Here, it is safe and even the mightiest predators like chicken eating bears will not dare harm your hens. If there is space in your garage, be kind and let your birds there for a short while until winter is over.
8 Roosts are important
Unlike ducks that prefer to spend the night on the coop floor, chickens prefer to roost because they are not afraid of heights.
Roosting is a good way to keep chickens above the frozen ground. This way the birds will hurdle together, generate heat and keep each other warm.
Use wooden sticks or thin pieces of timber that are strong enough to carry the chicken’s weight. Wood is a poor conductor and it will not be cold like metal.
9 Confine them in the coop
Perhaps you are out there wondering how to keep free range chickens warm in winter. Well, chickens do not like snow.
The extreme cold weather out there is enough to freeze them to death. So, ask yourself how cold chickens can tolerate and this will leave you with no other option rather than confine them.
When it is very cold, confine your birds in the chicken coop for winter you prepared for them. It will not take long before winter is over before they can roam out again.
Additionally, there are no enough weeds, bugs and insects that chickens can collect of the frozen snow. With this in mind, there is no need to let chickens out.
10 Utilize the few hours of sun
During the short winter days, the sun will only come out for a few hours before it disappears. Make good use of this time and let your hens get warmed up.
You can also create a sun room with polythene similar to a green house where chickens can enjoy the sun.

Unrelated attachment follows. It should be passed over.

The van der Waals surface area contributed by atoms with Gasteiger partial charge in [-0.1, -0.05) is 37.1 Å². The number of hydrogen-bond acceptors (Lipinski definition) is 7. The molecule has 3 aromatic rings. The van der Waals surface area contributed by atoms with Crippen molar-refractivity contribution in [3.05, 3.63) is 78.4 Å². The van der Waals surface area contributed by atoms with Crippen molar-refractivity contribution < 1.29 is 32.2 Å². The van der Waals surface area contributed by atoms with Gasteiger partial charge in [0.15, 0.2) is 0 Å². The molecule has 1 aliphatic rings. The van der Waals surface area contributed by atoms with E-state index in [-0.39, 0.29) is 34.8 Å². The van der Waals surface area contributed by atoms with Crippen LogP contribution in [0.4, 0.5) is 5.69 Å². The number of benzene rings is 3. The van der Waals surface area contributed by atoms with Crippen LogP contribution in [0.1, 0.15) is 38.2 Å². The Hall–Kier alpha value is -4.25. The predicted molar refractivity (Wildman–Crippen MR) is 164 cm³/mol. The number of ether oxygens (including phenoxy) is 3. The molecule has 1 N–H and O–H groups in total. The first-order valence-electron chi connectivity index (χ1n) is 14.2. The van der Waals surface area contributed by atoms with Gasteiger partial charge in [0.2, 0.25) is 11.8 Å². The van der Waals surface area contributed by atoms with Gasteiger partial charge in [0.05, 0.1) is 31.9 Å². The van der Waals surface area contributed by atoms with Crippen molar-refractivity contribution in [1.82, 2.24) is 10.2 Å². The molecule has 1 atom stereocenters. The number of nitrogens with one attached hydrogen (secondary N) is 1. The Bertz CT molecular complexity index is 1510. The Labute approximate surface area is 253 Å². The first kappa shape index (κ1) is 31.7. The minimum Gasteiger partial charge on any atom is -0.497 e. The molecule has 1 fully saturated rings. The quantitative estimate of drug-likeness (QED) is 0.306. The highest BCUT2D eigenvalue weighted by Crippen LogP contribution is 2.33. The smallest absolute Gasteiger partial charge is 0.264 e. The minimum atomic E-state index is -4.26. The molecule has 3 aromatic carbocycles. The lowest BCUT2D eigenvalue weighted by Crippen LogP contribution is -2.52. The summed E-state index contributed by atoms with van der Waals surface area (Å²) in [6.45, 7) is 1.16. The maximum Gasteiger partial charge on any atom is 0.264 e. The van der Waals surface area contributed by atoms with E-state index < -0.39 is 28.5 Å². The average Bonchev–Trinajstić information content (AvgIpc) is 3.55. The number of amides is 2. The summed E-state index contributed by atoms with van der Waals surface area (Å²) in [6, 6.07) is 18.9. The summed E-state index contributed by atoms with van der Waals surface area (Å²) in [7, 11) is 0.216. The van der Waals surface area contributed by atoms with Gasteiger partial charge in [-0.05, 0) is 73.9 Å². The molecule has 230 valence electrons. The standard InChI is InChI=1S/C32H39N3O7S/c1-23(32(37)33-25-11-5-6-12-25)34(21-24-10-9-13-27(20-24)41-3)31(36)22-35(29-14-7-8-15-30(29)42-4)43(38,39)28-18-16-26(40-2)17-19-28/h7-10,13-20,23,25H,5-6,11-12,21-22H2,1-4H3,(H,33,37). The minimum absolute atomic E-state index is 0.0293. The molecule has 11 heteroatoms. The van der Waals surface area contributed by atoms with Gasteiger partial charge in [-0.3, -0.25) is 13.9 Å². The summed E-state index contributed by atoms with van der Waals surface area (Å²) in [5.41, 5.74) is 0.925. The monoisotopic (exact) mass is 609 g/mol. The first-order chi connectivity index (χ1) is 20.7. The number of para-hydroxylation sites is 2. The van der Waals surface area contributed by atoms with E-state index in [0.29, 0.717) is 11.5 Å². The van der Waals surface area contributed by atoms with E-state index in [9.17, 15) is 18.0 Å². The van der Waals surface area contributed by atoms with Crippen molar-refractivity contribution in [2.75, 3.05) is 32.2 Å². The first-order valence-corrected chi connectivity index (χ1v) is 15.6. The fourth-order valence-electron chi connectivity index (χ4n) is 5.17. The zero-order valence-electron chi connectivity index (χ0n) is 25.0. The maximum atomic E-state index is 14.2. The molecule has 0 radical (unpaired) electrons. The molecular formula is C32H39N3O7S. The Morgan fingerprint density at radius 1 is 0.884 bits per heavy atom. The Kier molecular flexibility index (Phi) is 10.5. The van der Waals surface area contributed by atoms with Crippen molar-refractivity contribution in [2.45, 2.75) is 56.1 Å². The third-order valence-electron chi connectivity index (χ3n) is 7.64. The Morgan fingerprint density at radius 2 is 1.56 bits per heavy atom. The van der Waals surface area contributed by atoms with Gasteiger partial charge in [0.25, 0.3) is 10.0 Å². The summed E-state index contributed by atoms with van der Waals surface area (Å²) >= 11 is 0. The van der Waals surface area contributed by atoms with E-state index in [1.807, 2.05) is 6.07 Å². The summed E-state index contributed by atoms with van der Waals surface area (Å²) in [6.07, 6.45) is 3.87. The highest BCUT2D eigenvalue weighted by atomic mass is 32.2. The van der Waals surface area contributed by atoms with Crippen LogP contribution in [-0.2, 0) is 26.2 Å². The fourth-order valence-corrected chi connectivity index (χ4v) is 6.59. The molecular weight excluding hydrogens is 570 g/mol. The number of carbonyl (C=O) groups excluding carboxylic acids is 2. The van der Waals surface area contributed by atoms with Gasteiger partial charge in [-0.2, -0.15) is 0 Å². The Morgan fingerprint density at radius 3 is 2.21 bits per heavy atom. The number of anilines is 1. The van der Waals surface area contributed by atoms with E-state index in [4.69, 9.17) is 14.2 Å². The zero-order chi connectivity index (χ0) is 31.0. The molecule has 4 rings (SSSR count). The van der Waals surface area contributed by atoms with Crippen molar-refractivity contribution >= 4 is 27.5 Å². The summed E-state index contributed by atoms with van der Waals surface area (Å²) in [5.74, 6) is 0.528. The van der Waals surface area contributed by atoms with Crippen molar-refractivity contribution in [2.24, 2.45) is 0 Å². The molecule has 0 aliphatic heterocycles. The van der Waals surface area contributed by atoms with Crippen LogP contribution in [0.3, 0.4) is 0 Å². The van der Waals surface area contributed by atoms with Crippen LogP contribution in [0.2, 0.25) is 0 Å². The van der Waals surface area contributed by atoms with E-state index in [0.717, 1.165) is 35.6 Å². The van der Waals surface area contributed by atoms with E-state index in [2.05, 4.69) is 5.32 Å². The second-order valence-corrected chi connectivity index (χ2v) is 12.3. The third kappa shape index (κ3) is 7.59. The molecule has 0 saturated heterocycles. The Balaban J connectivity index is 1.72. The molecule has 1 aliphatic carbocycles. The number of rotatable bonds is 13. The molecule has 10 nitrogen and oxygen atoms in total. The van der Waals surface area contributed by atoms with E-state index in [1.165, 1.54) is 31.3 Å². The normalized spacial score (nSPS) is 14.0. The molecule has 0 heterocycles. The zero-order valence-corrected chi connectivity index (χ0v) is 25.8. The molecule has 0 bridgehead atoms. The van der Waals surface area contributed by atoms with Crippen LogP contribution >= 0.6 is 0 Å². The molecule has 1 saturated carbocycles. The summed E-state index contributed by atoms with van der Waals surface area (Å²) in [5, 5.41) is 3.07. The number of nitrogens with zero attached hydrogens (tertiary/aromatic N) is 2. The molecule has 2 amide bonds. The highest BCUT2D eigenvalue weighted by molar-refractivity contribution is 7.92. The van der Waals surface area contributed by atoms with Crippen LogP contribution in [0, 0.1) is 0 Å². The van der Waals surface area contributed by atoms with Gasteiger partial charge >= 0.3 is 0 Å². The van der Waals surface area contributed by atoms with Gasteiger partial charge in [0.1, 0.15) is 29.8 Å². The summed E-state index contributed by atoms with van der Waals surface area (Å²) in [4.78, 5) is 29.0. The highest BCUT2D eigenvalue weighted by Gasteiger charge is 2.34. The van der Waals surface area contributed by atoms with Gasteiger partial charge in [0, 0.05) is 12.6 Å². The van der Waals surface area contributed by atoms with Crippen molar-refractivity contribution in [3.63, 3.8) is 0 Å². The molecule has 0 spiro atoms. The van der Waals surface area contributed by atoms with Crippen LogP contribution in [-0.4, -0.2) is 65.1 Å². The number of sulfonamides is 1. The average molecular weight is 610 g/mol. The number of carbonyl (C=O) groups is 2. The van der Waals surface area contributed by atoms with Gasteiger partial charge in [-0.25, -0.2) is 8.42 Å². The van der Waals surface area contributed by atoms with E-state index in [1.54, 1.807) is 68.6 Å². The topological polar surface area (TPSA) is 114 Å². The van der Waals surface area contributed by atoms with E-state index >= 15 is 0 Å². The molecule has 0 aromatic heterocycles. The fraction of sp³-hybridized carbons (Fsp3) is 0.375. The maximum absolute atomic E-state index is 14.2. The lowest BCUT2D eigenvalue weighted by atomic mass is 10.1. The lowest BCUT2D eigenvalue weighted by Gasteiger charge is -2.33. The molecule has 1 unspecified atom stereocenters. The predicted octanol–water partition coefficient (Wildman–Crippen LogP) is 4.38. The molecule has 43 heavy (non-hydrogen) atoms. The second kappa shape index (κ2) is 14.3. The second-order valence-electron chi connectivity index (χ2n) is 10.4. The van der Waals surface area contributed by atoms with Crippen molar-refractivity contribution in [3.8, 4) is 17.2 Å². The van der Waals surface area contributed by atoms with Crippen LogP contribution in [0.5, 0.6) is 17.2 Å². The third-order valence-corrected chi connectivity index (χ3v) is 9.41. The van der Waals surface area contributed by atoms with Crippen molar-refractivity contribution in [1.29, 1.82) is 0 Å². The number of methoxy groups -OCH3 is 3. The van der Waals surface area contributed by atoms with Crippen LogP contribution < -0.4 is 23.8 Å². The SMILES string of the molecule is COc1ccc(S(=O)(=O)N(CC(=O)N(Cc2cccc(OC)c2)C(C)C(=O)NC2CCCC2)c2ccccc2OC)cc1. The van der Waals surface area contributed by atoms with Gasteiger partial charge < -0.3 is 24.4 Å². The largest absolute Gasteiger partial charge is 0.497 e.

Under this sunroom, place their drinking water to prevent it from freezing. It will get warmed up a little bit to keep the chickens hydrated.
11 Insulate their combs and wattles
Chickens with single combs will face it rough during winter. Their exposed fleshy parts will suffer from frostbites which can lead to hypothermia and death.
To prevent frostbitten combs and wattles, apply Vaseline jelly to insulate your flock. Those breeds with rose combs are going to be lucky because frostbites are a non-issue to them.
What is the best food to keep chickens warm in winter?
During winter, your chicken’s diet should be a little bit special. Remember that there are only a few plants that they can eat and will mostly rely on what you give them.
The feeds they eat should be well-balanced to give all the nutrients they require for healthy growth and development.
A diet high in carbohydrates and protein will be very important during this cold weather. Some of the best foods for chickens include:
- Whole corn.
- Dried mealworms.
- Cracked corn.
- Chicken scratch.
- Bird seed.
- Indian corn.
Good foods for chickens in winter should help generate some heat of metabolism as they are being digested to help keep your girls warm.
Make it a routine to feed them before bed time or hang a treat to keep them busy. Some green vegetables like kale and spinach will be good because there are no weeds for them to eat.
Can chickens stay in the coop all winter?
Yes! Chickens can remain in their winter coop until this cold season is over. It is actually safer to confine the birds to keep them out of the cold weather.
However, if you prefer this method, be prepared to provide them with enough feeds and water for the entire period of time.
Chickens that are raised in winter coops will not suffer from frostbites. They will also not get hunted down for food by predators like possums, chicken hawks and wolves.
It does not make sense to let out chickens in snow when there is nothing they can forage on. Inside the coop, it is warm and safer than outside.
How to keep chickens warm in winter without electricity
Without electricity, it is still very possible to keep chickens warm. The only limitation is that you can use heating pads, heated blankets and heated plates to provide supplemental heat.
However, if you have a solar panel, you can utilize the few hours of light to use electric heating gadgets. Other reliable methods are:
- Letting your chickens live in your garage.
- Feeding them cereals before they roost.
- Insulating their combs and wattles.
- Using the deep litter method.
- Utilizing hours of sunshine.
- Hang a treat to peck at.